Aspasia Grammenou, Spyridon A. Petropoulos, Vasileios Antoniadis

Bioavailability of Cd in Plantago weldenii and Sonchus oleraceus Plants: The Effects of a Humic and Fulvic Acids-Based Biostimulant

  • Horticulture
  • Plant Science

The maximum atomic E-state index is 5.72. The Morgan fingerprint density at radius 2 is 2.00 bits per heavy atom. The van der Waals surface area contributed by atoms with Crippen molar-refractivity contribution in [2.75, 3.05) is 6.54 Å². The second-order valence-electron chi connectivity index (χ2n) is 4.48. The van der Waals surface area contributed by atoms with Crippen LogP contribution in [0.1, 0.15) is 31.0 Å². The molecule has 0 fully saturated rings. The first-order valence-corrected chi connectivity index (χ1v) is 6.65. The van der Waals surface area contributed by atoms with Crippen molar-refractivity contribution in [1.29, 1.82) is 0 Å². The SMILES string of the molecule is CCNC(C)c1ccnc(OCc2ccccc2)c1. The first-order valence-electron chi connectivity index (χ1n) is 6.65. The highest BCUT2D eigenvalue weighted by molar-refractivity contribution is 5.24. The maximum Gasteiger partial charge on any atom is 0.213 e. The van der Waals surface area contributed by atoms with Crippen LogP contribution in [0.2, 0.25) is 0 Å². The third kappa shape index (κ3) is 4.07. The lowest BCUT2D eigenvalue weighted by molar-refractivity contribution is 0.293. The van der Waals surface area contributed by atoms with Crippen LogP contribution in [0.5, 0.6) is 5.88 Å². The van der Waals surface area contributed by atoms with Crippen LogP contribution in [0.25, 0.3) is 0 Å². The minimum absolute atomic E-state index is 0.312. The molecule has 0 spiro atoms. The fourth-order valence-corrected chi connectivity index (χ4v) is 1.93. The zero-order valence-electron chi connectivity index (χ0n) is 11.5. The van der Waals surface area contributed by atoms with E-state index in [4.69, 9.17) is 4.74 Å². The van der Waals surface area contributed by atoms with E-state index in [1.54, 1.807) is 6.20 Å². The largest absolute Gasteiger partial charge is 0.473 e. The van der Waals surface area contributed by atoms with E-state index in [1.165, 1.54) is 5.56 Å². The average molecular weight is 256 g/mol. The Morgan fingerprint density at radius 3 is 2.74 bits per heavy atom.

Cadmium (Cd) contamination poses a major threat to plants and human health, as well as to ecosystem services. Biostimulants provide a promising eco-friendly solution to enhance the phytoremediation of Cd-contaminated soils. We examined the influence of a humic and fulvic acids-based biostimulant on two plant species, e.g., Plantago weldenii and Sonchus oleraceus (common sowthistle), in a soil spiked with Cd at 45 mg kg−1. The aim of this study was to determine whether a biostimulant can potentially affect Cd mobility in soil and absorption in plant tissues. We found that the biostimulant significantly decreased Cd bioavailability (recorded as DTPA extractability) in the soil where Plantago was grown from 17.57 to 13.12 mg kg−1, probably due to the Cd immobilization effect of the added biostimulant. However, the biostimulant had the opposite effect in the soil where S. oleraceus was grown (Cd-DTPA significantly increased from 10.13 to 13.03 mg kg−1). S. oleraceus was found to have accumulated higher Cd concentrations in its aerial parts, resulting in a soil-to-plant transfer value close to 1 and root-to-shoot translocation value well above 1. These two indices exhibited the potential of S. oleraceus to be used as hyperaccumulator in Cd-contaminated soils, while P. weldenii behaved rather as a Cd excluder. These findings highlight the complex dynamics of added biostimulants and Cd behavior in soil and plants. We recognize the need for further research so that the mechanisms dictating Cd behavior after biostimulant application can be better elucidated.

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